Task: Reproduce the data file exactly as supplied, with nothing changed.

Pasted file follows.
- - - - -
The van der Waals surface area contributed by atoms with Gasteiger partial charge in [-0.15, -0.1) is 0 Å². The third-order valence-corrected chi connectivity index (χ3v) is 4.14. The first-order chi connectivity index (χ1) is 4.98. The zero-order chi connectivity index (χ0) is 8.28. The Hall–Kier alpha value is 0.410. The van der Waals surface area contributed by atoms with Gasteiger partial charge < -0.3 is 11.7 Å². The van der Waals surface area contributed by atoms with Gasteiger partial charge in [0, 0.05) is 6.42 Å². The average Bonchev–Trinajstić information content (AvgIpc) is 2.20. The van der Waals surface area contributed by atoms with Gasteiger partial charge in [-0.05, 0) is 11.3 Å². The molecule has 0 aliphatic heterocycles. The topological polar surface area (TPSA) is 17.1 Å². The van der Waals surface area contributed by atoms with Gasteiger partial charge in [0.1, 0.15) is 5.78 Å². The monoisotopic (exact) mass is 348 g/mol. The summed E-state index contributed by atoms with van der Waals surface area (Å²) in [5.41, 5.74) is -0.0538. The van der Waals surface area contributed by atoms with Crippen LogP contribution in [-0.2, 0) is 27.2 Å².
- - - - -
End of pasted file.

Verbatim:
The van der Waals surface area contributed by atoms with Gasteiger partial charge in [-0.15, -0.1) is 0 Å². The third-order valence-corrected chi connectivity index (χ3v) is 4.14. The first-order chi connectivity index (χ1) is 4.98. The zero-order chi connectivity index (χ0) is 8.28. The Hall–Kier alpha value is 0.410. The van der Waals surface area contributed by atoms with Gasteiger partial charge < -0.3 is 11.7 Å². The van der Waals surface area contributed by atoms with Gasteiger partial charge in [0, 0.05) is 6.42 Å². The average Bonchev–Trinajstić information content (AvgIpc) is 2.20. The van der Waals surface area contributed by atoms with Gasteiger partial charge in [-0.05, 0) is 11.3 Å². The molecule has 0 aliphatic heterocycles. The topological polar surface area (TPSA) is 17.1 Å². The van der Waals surface area contributed by atoms with Gasteiger partial charge in [0.1, 0.15) is 5.78 Å². The monoisotopic (exact) mass is 348 g/mol. The summed E-state index contributed by atoms with van der Waals surface area (Å²) in [5.41, 5.74) is -0.0538. The van der Waals surface area contributed by atoms with Crippen LogP contribution in [-0.2, 0) is 27.2 Å².